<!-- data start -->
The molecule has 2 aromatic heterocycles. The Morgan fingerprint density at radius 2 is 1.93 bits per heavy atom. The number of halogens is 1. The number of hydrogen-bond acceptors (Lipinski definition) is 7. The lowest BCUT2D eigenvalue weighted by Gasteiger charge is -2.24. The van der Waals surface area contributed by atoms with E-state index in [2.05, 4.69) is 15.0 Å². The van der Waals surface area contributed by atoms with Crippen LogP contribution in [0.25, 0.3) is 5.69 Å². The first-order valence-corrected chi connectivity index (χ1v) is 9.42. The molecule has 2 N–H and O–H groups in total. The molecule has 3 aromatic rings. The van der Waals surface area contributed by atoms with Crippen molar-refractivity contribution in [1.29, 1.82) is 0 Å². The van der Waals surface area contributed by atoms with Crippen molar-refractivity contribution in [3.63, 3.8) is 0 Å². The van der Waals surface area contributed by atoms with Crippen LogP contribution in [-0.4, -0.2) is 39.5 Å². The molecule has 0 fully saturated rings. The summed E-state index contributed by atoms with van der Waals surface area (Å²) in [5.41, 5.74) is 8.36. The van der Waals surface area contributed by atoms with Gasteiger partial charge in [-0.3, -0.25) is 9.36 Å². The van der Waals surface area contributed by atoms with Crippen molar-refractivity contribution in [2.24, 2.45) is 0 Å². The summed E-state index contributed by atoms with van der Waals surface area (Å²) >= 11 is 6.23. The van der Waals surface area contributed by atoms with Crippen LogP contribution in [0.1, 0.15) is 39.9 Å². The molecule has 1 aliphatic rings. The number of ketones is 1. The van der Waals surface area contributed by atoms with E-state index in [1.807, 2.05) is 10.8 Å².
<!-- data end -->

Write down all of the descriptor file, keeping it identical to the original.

The molecule has 2 aromatic heterocycles. The Morgan fingerprint density at radius 2 is 1.93 bits per heavy atom. The number of halogens is 1. The number of hydrogen-bond acceptors (Lipinski definition) is 7. The lowest BCUT2D eigenvalue weighted by Gasteiger charge is -2.24. The van der Waals surface area contributed by atoms with E-state index in [2.05, 4.69) is 15.0 Å². The van der Waals surface area contributed by atoms with Crippen LogP contribution in [0.25, 0.3) is 5.69 Å². The first-order valence-corrected chi connectivity index (χ1v) is 9.42. The molecule has 2 N–H and O–H groups in total. The molecule has 3 aromatic rings. The van der Waals surface area contributed by atoms with Crippen molar-refractivity contribution in [1.29, 1.82) is 0 Å². The van der Waals surface area contributed by atoms with Crippen molar-refractivity contribution in [3.63, 3.8) is 0 Å². The van der Waals surface area contributed by atoms with Crippen LogP contribution in [-0.4, -0.2) is 39.5 Å². The molecule has 0 fully saturated rings. The summed E-state index contributed by atoms with van der Waals surface area (Å²) in [5.41, 5.74) is 8.36. The van der Waals surface area contributed by atoms with Gasteiger partial charge in [-0.3, -0.25) is 9.36 Å². The van der Waals surface area contributed by atoms with Crippen molar-refractivity contribution in [2.24, 2.45) is 0 Å². The summed E-state index contributed by atoms with van der Waals surface area (Å²) >= 11 is 6.23. The van der Waals surface area contributed by atoms with Crippen LogP contribution in [0.1, 0.15) is 39.9 Å². The molecule has 1 aliphatic rings. The number of ketones is 1. The van der Waals surface area contributed by atoms with E-state index in [1.807, 2.05) is 10.8 Å².